The mission was to debrief snipers in the process of returning from Bosnia. Due to the nature of their mission, they were a mixed group, some Marines, some Army. Most of them had been on six months tours, partly, though not wholly, because many snipers in the Army (and apparently the Marines) are reservists, often police in civilian life. At least, this was true 15 years ago.
This particular Marine captain, however, was not a policeman. Debriefing combat troops for an Army chaplain requires more than just rubber stamping. The ideal involves spending at least half a day, preferably a full one, have lunch together, maybe go to the gym — all forming an avenue to provide lots of info on support networks, as well as assessing overall emotional state.
It's one measure that can greatly impact post traumatic stress and isolation. Unfortunately, recent budget cuts have reduced forces of chaplains, active or reserve social workers and psych nurses — but I'm getting ahead of myself. That'll be my main point.
In brief, this particular Marine recon officer was (probably still is) a third grade teacher. One clue, for me, that he was still mentally healthy, was that he was able to see the irony in his situation, the contrast between where he had been a week ago, and where he would be in a month, back in Delaware.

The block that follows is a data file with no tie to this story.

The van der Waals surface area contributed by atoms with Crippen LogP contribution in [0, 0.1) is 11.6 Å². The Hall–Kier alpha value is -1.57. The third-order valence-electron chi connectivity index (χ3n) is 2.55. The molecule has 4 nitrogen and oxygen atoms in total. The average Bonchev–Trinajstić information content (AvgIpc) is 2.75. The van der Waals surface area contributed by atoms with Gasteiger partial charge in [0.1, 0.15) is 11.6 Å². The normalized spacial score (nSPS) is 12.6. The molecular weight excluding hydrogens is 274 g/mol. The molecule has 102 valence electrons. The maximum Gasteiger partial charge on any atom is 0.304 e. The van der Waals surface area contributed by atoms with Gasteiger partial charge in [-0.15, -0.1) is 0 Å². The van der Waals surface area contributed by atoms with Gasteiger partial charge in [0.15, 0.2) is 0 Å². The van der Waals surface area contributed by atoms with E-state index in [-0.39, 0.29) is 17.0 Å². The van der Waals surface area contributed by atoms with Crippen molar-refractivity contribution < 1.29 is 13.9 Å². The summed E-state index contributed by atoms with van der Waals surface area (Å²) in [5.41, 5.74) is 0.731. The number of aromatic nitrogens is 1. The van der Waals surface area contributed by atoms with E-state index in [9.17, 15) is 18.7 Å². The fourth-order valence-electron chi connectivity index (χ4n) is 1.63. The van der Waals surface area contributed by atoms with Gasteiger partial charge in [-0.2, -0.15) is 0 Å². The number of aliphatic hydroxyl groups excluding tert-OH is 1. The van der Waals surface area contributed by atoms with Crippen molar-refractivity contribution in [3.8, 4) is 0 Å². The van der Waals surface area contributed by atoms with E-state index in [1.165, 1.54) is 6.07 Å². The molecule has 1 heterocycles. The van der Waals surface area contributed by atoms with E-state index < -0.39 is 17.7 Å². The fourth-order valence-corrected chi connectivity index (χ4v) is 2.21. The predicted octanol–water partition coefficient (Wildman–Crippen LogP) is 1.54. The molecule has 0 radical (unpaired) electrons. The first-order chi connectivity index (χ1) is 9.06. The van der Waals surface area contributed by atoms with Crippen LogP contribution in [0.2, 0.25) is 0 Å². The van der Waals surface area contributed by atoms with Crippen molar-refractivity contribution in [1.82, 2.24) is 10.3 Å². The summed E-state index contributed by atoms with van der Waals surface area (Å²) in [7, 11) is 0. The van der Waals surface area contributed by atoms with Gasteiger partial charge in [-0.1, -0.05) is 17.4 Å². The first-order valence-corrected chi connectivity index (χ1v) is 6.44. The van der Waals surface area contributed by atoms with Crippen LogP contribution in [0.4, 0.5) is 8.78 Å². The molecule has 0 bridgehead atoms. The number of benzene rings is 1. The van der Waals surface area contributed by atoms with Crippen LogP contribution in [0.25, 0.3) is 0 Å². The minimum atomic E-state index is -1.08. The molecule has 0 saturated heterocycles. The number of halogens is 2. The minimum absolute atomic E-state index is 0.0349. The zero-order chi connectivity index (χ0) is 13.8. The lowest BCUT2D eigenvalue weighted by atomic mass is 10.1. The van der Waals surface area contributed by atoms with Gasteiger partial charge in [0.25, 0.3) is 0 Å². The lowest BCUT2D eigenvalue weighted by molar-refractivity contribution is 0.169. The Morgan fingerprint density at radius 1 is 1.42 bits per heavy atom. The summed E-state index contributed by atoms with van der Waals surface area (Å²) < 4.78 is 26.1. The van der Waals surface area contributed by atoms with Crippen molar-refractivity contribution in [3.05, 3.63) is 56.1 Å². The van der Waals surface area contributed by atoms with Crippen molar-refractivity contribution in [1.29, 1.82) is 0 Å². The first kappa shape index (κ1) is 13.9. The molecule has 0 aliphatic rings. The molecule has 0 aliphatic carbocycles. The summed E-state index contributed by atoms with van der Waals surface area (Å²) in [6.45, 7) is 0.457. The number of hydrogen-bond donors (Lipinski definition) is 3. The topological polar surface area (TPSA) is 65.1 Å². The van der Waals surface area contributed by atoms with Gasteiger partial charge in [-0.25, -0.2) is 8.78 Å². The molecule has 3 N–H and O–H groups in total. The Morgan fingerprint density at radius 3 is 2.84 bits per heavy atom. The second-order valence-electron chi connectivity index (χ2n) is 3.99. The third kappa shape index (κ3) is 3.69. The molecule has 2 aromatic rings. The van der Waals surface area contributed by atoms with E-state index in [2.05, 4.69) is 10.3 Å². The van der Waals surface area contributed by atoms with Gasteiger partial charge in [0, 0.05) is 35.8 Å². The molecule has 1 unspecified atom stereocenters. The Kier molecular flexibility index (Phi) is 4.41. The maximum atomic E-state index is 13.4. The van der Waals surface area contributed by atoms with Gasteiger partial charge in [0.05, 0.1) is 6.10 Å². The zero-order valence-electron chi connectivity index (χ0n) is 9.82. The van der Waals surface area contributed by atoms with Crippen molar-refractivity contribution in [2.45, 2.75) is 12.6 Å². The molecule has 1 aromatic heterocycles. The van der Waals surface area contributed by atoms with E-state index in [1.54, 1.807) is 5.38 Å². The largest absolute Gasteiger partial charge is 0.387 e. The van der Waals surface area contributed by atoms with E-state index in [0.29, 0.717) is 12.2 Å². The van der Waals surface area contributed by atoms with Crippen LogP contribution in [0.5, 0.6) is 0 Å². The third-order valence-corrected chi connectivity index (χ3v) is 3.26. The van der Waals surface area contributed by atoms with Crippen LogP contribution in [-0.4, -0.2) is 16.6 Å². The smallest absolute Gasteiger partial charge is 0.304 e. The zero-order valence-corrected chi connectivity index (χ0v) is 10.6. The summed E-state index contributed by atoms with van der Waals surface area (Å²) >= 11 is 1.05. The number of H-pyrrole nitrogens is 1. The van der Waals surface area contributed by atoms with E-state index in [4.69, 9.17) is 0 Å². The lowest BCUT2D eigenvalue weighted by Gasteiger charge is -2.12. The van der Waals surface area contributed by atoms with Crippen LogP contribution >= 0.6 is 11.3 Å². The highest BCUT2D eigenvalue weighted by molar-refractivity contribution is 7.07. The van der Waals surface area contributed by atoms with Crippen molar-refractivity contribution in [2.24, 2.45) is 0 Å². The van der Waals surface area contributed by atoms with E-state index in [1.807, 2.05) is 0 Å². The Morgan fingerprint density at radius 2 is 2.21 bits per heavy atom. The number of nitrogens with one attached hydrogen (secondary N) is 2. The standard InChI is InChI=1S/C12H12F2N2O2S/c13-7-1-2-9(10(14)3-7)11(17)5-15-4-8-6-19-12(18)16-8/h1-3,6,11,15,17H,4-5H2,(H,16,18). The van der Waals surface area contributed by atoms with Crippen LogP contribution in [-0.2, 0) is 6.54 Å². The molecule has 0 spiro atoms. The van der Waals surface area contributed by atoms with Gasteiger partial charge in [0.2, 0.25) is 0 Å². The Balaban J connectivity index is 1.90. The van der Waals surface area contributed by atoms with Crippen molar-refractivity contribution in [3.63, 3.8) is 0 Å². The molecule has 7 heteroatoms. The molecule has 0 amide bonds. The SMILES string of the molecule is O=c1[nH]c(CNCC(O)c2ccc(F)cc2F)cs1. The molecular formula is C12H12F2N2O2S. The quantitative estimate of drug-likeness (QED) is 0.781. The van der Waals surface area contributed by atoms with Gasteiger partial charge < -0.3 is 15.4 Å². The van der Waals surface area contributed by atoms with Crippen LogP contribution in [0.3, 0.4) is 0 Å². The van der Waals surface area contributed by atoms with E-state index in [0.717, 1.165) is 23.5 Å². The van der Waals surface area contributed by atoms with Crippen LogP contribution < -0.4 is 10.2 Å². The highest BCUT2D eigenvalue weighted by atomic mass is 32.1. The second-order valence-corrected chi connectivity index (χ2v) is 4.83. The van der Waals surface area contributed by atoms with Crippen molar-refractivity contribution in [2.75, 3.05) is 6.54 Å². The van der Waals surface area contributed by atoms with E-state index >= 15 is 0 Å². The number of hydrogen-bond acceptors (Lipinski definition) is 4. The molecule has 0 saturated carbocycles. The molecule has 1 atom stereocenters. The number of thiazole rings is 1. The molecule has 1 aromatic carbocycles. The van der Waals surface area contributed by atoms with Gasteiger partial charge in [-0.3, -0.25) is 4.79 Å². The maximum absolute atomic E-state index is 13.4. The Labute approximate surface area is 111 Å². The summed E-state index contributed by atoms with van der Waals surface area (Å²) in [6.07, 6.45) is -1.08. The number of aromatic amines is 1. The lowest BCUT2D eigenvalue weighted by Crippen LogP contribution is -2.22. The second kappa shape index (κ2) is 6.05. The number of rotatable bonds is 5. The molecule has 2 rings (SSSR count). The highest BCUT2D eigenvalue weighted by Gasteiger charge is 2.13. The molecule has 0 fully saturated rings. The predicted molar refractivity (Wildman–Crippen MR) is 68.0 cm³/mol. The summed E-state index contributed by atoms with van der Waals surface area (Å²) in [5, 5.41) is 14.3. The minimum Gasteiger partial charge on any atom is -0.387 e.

We are, and Constitutionally have been, a nation of citizen soldiers, and on Memorial Day weekend, that is worth remembering. Men and women spend a timespan of life, a few years, serving, or perhaps join the Guard/Reserves, serving part time. Even career full timers usually retire early enough to have a second career.
As implied above, there are Constitutional reasons for that.
The point of this column, though, is that we, as a nation, need to address whether the care provided for our soldiers as they return is enough. Medical folks can address the medical care; that is a whole Pandora's Box I am not qualified to open. But as a former Active and Guard Army chaplain, I am concerned about cuts in mental, spiritual, emotional care. As mentioned above, there are less caregivers in uniform trying to do more, with less.
This, to soldiers who are returning from a series of operations made, by circumstances beyond our control, as chaotic and unpredictable as anyone can imagine.
A conversation with a recruiting NCO is pertinent to my point. The phrase that she used, skeptically and with resignation, was that we are now in the age of the "throwaway soldier."
Memorial Day parades and picnics are great, but is our nation addressing the bodies damaged by terrorist techniques and the emotional damage of surrealistic battle conditions?
Every day is a winding road. … Sheryl Crow
Clyde Davis is a Presbyterian pastor and teacher at Clovis Christian High School. He can be contacted at: email@example.com